A couple of weeks ago I attended a “literacy night” put on by the day school operated by our church. It was a popular event for the students and families of our school. There was dinner, free books for the kids, breakout sessions by age group, and a special guest speaker named Jane Marko. Although Jane was gearing her remarks toward the kids who were present, what she presented was applicable to most everyone.
As a speaker myself, I was impressed by her energy, and her knowledge of the topic. The topic for the night was, of course, reading. Jane Marko made a compelling case that we all ought to be reading, reading more, and reading often.
According to Jane, reading is the key to:
- Being who you want to be
Who couldn’t, wouldn’t, or doesn’t, need those things? In fact, all three of them go together: knowledge brings success in being who you want to be. But it takes time and commitment to be a reader.
Here’s what Jane Marko recommends in order to make it happen in your home:
- Turn off the TV
- Have lots of books around
- Create a book shelf just for kids’ books
- Read the books that your children are reading
- Read with your child
- Set aside time for reading each day
- “Make it a date” to go to the library weekly
Jane makes clear what we already know, but need to be reminded: When you read you get smarter. We need to know everything we can about the world. In this day and age, when information explodes exponentially literally every minute, filling our brains with knowledge is critical not only to treading water in school or our career, it is critical to get ahead in an extremely competitive world.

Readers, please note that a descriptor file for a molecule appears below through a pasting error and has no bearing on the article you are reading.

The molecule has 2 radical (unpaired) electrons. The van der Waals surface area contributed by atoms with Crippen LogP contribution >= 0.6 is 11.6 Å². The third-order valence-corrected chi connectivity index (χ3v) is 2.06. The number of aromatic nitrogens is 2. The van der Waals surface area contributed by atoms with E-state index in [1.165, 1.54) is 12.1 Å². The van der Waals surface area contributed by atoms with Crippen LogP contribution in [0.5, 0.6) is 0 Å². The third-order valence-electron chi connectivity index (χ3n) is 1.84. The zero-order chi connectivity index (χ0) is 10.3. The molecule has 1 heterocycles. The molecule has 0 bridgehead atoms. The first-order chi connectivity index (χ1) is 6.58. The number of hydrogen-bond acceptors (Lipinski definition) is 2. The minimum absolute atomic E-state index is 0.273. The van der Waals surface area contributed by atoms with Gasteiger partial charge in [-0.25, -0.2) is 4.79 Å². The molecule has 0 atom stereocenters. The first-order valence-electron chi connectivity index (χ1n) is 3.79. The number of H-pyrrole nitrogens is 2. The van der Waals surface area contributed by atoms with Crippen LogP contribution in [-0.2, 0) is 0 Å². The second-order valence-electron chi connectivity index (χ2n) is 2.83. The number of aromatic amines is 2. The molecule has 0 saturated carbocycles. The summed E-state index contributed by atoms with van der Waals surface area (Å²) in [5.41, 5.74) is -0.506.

It’s a good idea to make reading a habit. Jane Marko recommends reading at least (or just!) twenty minutes a day. Those twenty minutes every day add up and put one ahead of those who read less, or are not reading at all. At our literacy night Jane appealed to my competitive nature. She challenged everyone present to commit to reading more than the next person. I took it as a challenge to read more than I already do.
According to Jane it takes twenty-one days of consistent change to make something a habit. If you’re already in the habit of reading twenty minutes a day, good for you! If not, I challenge you to commit, along with me, to reading at least twenty minutes every day for the next twenty-one days. That takes us to May 18th. That would be only seven hours of reading between now and then. You can do it!
If you’re going to accept my challenge to read consistently these next twenty-one days, please post a comment below.
Let’s make ourselves smarter than our next door neighbors, co-workers, and fellow students these next twenty-one days. What tips do you have for making reading a habit in your home?